As a doctor, Justin Grunewald knew exactly how dire the situation was. His wife, Gabe Grunewald — a well-known runner wrestling with cancer for the fourth time — had been hustled to the intensive-care unit at a Minneapolis hospital last weekend, with the grim numbers of her lab results showing “values incompatible with life.”
Nothing in his medical training, though, could explain what happened next. “I made the hardest decision of my life with her family and brother to move her to comfort care,” Justin wrote in an Instagram post Monday. “I actually got the opportunity to say goodbye to her alone and inform her she was dying. Shortly after I told her … she took a deep breath and yelled, ‘NOT TODAY.’
“After stopping cares, most of her labs had normalized on her own, and she is now eating a @shakeshack burger out of the ICU. Talking to all my doctor colleagues, they have never seen another patient survive similar circumstances. It can only be explained as divine intervention or miracle.”
Justin Grunewald said Wednesday night that Gabe is “not out of the woods yet” and back in intensive care. But her fierce pushback against death felt like an answered prayer to her friends, family and a nationwide community of people inspired by the former Gopher’s 10-year showdown against multiple cancers.
Gabe Grunewald, 32, was diagnosed with adenoid cystic carcinoma in 2009 while running for the Gophers’ track and cross-country teams. Following surgery and radiation therapy, the Perham, Minn., native went on to finish second in the 1,500 meters at the 2010 NCAA championships, then ran professionally through 2017 despite more surgeries and treatments for cancer in her thyroid and liver. Grunewald just missed the 2012 Olympic team, finishing fourth in the 1,500 at the trials, and was the 2014 U.S. indoor champion in the 3,000.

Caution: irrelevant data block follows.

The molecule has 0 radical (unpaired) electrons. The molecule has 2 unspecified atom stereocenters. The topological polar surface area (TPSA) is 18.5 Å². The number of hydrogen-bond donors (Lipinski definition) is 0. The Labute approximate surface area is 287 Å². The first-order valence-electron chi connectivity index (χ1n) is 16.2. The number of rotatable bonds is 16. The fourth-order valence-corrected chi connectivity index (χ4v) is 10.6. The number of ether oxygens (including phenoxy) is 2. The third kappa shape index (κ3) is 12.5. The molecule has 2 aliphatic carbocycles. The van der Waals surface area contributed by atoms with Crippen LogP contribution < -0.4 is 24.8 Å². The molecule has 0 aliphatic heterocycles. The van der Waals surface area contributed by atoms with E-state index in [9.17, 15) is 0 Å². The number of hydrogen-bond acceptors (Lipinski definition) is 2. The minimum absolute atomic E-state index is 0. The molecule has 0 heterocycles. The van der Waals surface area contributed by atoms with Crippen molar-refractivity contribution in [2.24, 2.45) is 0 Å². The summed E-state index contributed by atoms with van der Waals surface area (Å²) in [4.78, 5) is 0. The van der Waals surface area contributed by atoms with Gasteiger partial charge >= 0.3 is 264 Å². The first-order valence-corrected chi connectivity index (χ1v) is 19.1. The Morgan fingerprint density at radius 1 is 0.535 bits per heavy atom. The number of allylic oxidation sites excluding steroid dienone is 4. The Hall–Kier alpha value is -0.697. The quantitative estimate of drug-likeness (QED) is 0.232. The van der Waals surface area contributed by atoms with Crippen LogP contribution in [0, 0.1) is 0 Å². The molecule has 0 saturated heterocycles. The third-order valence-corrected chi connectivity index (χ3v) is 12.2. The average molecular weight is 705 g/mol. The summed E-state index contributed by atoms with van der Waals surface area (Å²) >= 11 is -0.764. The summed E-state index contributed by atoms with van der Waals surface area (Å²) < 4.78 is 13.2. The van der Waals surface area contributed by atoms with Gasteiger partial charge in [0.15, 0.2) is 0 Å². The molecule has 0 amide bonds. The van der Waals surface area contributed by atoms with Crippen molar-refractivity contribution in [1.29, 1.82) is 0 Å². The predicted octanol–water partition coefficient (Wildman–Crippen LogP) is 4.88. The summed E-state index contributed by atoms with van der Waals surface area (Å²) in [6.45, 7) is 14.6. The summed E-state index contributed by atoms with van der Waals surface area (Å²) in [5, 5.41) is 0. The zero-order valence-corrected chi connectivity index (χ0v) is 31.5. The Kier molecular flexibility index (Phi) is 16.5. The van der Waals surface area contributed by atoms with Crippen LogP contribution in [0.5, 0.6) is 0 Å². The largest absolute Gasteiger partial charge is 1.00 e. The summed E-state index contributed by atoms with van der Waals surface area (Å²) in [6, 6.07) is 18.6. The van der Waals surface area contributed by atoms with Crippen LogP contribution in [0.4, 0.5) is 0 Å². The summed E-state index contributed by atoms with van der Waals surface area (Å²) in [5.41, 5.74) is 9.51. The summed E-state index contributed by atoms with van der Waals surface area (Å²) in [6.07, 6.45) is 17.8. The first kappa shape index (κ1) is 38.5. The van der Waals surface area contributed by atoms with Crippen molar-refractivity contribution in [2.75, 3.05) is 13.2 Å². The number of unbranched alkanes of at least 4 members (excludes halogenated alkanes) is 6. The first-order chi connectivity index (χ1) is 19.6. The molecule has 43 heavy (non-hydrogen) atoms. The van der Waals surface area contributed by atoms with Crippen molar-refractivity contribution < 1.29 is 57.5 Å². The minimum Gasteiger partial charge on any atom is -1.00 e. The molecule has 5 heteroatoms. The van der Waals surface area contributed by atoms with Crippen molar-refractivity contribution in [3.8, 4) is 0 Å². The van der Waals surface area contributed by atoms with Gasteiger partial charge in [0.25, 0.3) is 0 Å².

Her perseverance and willingness to share her story have made her an inspirational figure among runners and non-runners alike. Justin Grunewald’s Instagram post had drawn 796 comments and nearly 7,000 likes as of Thursday.
Justin, a doctor of internal medicine and former Gophers runner, said in the post that Gabe was taken to the ICU after a set of alarming lab results. He “immediately ran out of the hospital crying” when he saw them, and her condition deteriorated further.
“She was relatively unaware and at peace,” he wrote, when the decision was made to move her to comfort care. Though Gabe “did not seem to be comprehending much” when Justin told her she was dying, she understood him clearly, then announced it would not be happening that day.
Throughout the night, Justin felt for Gabe’s pulse as they slept in her hospital bed. “At around 8 a.m. when the critical care doctor came in the room,” Justin wrote, “Gabe woke me up because she wanted to order breakfast.”
When he shared the saga on Instagram, Justin cautioned his followers to read the entire post. He knew they would be distraught by his opening words: “Yesterday was the worst day of my life.”
He wanted to signal them to follow Gabe’s example, to push aside the worry and fear. Those who did found the hopeful note they were looking for.
“Today,” Justin wrote, “was the best day of my life.”